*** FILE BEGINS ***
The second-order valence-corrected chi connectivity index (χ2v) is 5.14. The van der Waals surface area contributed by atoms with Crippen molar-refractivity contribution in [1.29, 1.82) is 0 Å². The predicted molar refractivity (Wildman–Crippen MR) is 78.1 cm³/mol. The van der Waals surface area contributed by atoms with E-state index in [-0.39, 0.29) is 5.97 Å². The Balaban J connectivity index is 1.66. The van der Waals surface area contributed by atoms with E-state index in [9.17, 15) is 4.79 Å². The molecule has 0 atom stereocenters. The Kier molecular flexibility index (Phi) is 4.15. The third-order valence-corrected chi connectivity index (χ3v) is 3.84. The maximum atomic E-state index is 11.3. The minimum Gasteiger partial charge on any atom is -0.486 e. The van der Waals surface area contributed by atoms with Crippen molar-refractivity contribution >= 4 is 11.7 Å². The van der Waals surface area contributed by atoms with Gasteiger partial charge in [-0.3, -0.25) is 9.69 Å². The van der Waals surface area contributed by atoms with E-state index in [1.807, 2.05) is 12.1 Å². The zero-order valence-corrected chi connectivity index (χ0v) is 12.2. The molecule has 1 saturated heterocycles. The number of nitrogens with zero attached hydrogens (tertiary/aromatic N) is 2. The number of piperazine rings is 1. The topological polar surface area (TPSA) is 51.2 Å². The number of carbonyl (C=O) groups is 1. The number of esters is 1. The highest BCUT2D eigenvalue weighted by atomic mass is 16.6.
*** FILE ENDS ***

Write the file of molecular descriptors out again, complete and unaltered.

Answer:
The second-order valence-corrected chi connectivity index (χ2v) is 5.14. The van der Waals surface area contributed by atoms with Crippen molar-refractivity contribution in [1.29, 1.82) is 0 Å². The predicted molar refractivity (Wildman–Crippen MR) is 78.1 cm³/mol. The van der Waals surface area contributed by atoms with E-state index in [-0.39, 0.29) is 5.97 Å². The Balaban J connectivity index is 1.66. The van der Waals surface area contributed by atoms with E-state index in [9.17, 15) is 4.79 Å². The molecule has 0 atom stereocenters. The Kier molecular flexibility index (Phi) is 4.15. The third-order valence-corrected chi connectivity index (χ3v) is 3.84. The maximum atomic E-state index is 11.3. The minimum Gasteiger partial charge on any atom is -0.486 e. The van der Waals surface area contributed by atoms with Crippen molar-refractivity contribution >= 4 is 11.7 Å². The van der Waals surface area contributed by atoms with Gasteiger partial charge in [-0.3, -0.25) is 9.69 Å². The van der Waals surface area contributed by atoms with E-state index in [1.807, 2.05) is 12.1 Å². The zero-order valence-corrected chi connectivity index (χ0v) is 12.2. The molecule has 1 saturated heterocycles. The number of nitrogens with zero attached hydrogens (tertiary/aromatic N) is 2. The number of piperazine rings is 1. The topological polar surface area (TPSA) is 51.2 Å². The number of carbonyl (C=O) groups is 1. The number of esters is 1. The highest BCUT2D eigenvalue weighted by atomic mass is 16.6.